Locke’s Center for Food, Power, and Life has demonstrated to the North Carolina Utilities Commission that, with new nuclear, we can achieve the political goal of reaching “carbon neutrality” by 2050 without wind — and also, because state law requires maintaining grid reliability and charting the least-cost path, it is essential to get there with new nuclear, not offshore wind.

Model Least Cost Decarbonization Portfolio: Total Installed Capacity by Year

Barron’s, July 21, 2023

Financially, the industry is teetering, with a parade of companies planning to renegotiate or pull out of contracts, jeopardizing plans for projects that were expected to provide electricity for millions of homes. Inflation is erasing profits, causing some of the largest energy firms in the world to back away. “Returns on offshore wind are becoming more and more challenged,” Shell CEO Wael Sawan told Barron’s last month, just days after a Shell joint venture said it would pull out of a power contract in Massachusetts. Shell won’t build renewable projects that can’t earn initial returns of 6% to 8%, he said. 

At least eight multinational companies in three states have quietly started to back out of wind contracts, or ask to renegotiate deals in ways that will pass more costs to consumers. Beyond Shell (ticker: SHEL), they include BP (BP), Denmark’s Orsted (DNNGY), Norway’s Equinor (EQNR), Spain’s Iberdrola (IBDRY), Portugal’s Energias de Portugal (EDPFY), and France’s Engie (ENGIY) and state-owned Electricite de France. The projects those companies are building will collectively cost tens of billions of dollars to construct and connect to the grid. The cost problems they’re facing make offshore wind a dicey investment proposition today, with the potential for substantial write-downs ahead. …

For years, the cost of installing the turbines was too high compared with the power that those turbines produced. Europeans have been less sensitive to higher prices because they already pay a premium for electricity compared with American consumers, who benefit from abundant coal and natural-gas reserves.

A decade ago, the U.S. government estimated the cost of electricity from a new offshore wind farm at more than $200 per megawatt-hour, twice as expensive as coal, and three times more than advanced natural-gas-fired plants. Since then, offshore wind costs have fallen dramatically—more than half, by most measures. The U.S. is also giving tax credits to qualifying projects that can be worth as much as $26 per megawatt-hour, bringing offshore wind costs to around $75—about $15 cheaper than a new coal plant. …

As competition rose, bids on acreage in one section of the ocean off New York skyrocketed last year. Several European companies, including joint ventures involving TotalEnergies (TTE) and Shell, paid more than $700 million each for sections of the ocean bottom. The parcels contained less acreage than farms other companies had leased for less than $10 million prior to the pandemic, according to Freshney, the Credit Suisse analyst. “The cost just went through the roof,” he says. “It was a bubble.”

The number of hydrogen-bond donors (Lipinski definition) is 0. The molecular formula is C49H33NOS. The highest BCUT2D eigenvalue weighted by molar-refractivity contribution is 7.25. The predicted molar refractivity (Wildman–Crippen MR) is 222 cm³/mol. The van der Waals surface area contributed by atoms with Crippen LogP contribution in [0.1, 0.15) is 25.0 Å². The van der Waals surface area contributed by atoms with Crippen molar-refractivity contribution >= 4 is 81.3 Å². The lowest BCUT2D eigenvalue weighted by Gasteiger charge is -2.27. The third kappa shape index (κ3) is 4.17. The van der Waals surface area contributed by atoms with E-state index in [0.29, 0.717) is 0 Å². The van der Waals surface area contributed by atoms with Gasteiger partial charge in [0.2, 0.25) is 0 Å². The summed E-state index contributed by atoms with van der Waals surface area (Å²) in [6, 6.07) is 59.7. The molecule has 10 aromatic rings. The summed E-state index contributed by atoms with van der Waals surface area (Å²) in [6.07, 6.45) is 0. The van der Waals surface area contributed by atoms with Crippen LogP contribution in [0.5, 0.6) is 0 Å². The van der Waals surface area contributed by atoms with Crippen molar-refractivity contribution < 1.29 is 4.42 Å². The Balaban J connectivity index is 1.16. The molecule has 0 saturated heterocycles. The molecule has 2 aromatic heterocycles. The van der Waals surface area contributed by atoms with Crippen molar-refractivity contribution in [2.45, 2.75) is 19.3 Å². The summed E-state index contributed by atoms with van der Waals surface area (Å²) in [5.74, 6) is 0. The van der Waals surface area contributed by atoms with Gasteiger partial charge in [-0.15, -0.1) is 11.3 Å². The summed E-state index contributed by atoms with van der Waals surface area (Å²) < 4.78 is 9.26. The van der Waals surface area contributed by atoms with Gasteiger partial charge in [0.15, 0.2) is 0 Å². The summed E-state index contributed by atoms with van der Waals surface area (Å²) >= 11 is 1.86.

Other costs soared, too, because of inflation pressures that have also hurt other industries. Steel is much pricier than it was prior to the pandemic, for instance. A consultant hired by the wind developer on Shell’s Massachusetts project estimated that costs have risen more than 20% since 2019, and rising interest rates have added more financial stress. “This is not an industry that is in a healthy and mature state,” the report said. Another problem: The supply chain to build wind turbines is nowhere near ready to handle the influx of projects. Installation capacity is at 20% of where it needs to be, according to a study by energy consultant Wood Mackenzie. [Emphasis added.]

That is a very telling quote regarding the cost of offshore wind projects and who really pays: “Europeans have been less sensitive to higher prices because they already pay a premium for electricity compared with American consumers, who benefit from abundant coal and natural-gas reserves.”

There’s another looming issues as well.

GCube Insurance, May 2, 2023:

The offshore wind sector must take action to address a rising tide of mechanical breakdown issues, component failures and serial defects ensuing from the deployment of ever-larger offshore wind turbines. This is according to GCube Insurance (GCube), a leading underwriter for renewable energy projects.

GCube’s new report, entitled “Vertical Limit: When is bigger not better in offshore wind’s race to scale?”, is compiled from 10 years of the company’s claims data and draws on evidence from experts across the offshore wind sector to demonstrate how offshore wind’s risk landscape has significantly shifted, as manufacturers push to develop bigger machines, faster. …

Amongst the findings of the report, underwriters are concerned that 55 percent of all claims by frequency come from component failures during construction from 8MW+ machines, which now represent a larger share of Total Insured Values (TIVs). This, combined with an increase in average offshore wind losses, up from 1million GBP in 2012 to over 7million GBP in 2021, is creating unsustainable financial risk, right when scaling is needed to bring about the energy transition. 

Another major finding is that 8MW+ machines are suffering from component failures within the first 2 years of operation. This is juxtaposed against the significantly shorter timeframe (5yrs) for component failures during operation in the 4-8MW category of turbines and points to the urgent need to address product quality and reliability – a key recommendation of the report. [Emphasis in original.]